Self-made millionaires before 20: Singapore entrepreneur couple share their top financial tips

PHOTO: AsiaOne

Dalton Ng and Joella Lum aren't your average young couple.

For one, they're cohabiting — and paying rent — in a comfortable condominium apartment a stone's throw away from Orchard Road.

For another, they're both self-made millionaires. That's right, they're each worth between $2 million and $3 million, Dalton, who just turned 20, tells us.

Admitting that they lead unconventional lives, 19-year-old Joella says both of them have the same fiercely independent streak and grew up with an entrepreneurial mindset.

"You know the people in primary school who go and buy the six-pack of erasers and sell each one individually? We're that kind of people," she laughs.

Indeed, while most people their age are toiling away at their minimum wage part-time gigs, the pair make a comfortable $70,000 to $150,000 monthly from their various businesses and investments.

Dalton runs two start-ups: Glance.sg, a hyperlocal platform for freelancers, and ContainerPay, a payment processing system for the shipping industry.

As for Joella, she operates several stores on e-commerce platform Shopify. She also handles the pair's stocks and cryptocurrency investments.

The grind seems to have paid off for them — when Joella was just 18 and Dalton was 19, they were able to move out of their families’ homes. Not to mention, they have more than enough spare cash to drop on designer clothes and custom PCs.

Here are their top tips for other young people who're getting started in the adulting game.

 
 
 
 
 
 
 
 
 
 
 
 
 
 
 

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Start early

The pair didn't simply strike it rich one day. Rather, their financial freedom is all thanks to hustling hard since secondary school as well as saving and reinvesting their earnings, they tell us.

Joella got her start in the entrepreneurship game reselling clothes she'd bought on sale at H&M and Cotton On on Carousell, earning thousands in revenue by the time she was in upper secondary school.

Dalton, on the other hand, started programming and developing apps when he was in secondary school, earning about $10,000 for each project.

 

 

The first time he ever made money, he spent most of it, he confesses.

"I was like, hell yeah, new iPhone, new MacBook. But after like two or three months of that, I started saving and accumulating and reinvesting most of the money I made."

Even if their businesses aren't doing well, they try to invest at least $30,000 a month, Dalton says, explaining that they think of it as "buying more income".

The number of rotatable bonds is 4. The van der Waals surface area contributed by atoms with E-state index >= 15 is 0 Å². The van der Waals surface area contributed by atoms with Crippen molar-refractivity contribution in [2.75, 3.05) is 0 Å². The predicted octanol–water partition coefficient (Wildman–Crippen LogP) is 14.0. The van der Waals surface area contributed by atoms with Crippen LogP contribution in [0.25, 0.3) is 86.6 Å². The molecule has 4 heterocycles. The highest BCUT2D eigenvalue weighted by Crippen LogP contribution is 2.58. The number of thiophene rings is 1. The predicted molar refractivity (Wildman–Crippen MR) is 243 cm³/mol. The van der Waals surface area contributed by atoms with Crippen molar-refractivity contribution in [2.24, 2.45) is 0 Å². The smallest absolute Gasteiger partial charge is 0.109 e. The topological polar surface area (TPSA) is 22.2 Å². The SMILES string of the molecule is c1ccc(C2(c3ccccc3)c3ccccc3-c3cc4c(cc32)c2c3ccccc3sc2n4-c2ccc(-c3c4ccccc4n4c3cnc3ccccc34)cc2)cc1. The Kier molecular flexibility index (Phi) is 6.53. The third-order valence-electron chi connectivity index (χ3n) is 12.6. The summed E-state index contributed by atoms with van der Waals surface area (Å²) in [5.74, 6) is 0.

"We put luxuries — things like designer clothes or fancy dinners — as the last thing that we spend on every month. The first thing would be our essentials like rent, basic food expenses, basic transport expenses, and then our dog's upkeep, followed by investments."

Indulging is okay, but do it responsibly

Blowing cash by living the high life would definitely be a temptation for anyone who makes as much money as they do, but Dalton and Joella say spending responsibly is key.

Dalton says one rule he used to live by was to invest as much as he spends.

"Whenever I buy something from a company, like say I want to buy an iPhone, I invest the same amount into Apple shares. So that way, I'm kind of going to make the money back over time."

Another way both he and Joella limit their spending is to take the price of the item they're eyeing and multiply it by three.

"If that price is painful, it is too expensive for us to buy. If It doesn't feel painful, then this is something we can easily afford. It's okay to buy.

"We also take into account things like if you want to resell the item, especially when it comes to things like some of my bags," says Joella, who has a penchant for Hermes bags.

Some, like the Birkin and the Kelly, can hold their value or "even outperform the stock market", she adds.

Do your research and never invest more than you can afford to lose

Tempted to sink cash into stocks after watching a YouTube video or two? Dalton and Joella both caution against it, emphasising that it is crucial to do your own research.

"You shouldn't invest in stuff you don't understand, including cryptocurrencies. I played around with bitcoin for many, many years before I even bought any, all the way back into secondary school," recalls Dalton.

"So it's not something that I saw in the news, and then I went and bought it."

Joella concurs, warning that trading can be an emotional rollercoaster for those who are just starting out.

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"It's quite bad sometimes, because you can get very affected by the highs and you don't know how bad the lows can be," she says, adding that their portfolio has seen some "very bloody days" in the past couple of months.

In some cases, it's best to remain calm and cut your losses, says Joella.

Besides only investing an amount that you can afford to lose, if you're just starting out and more risk-averse, try putting your money into the Standard and Poor's 500, or an exchange-traded fund.

Even if you can't afford to invest large amounts, consistency is key, Dalton advises.

"You need to remember that you're in this for the long run. Even if you're only investing $100, every month it will compound.

"And by the time you're 30, if you're diligent every month, you'll have made a significant amount of money."

Watch out for our upcoming Leaving Home feature with Dalton and Joella, where they talk all about moving out on their own and dealing with difficult landlords. 

Leaving Home is an original AsiaOne series where we speak to young people who have taken the leap to move out of their parents' homes. Who says you have to wait till marriage or the age of 35? They share just what it takes to have a space you can call your own.

kimberlylim@asiaone.com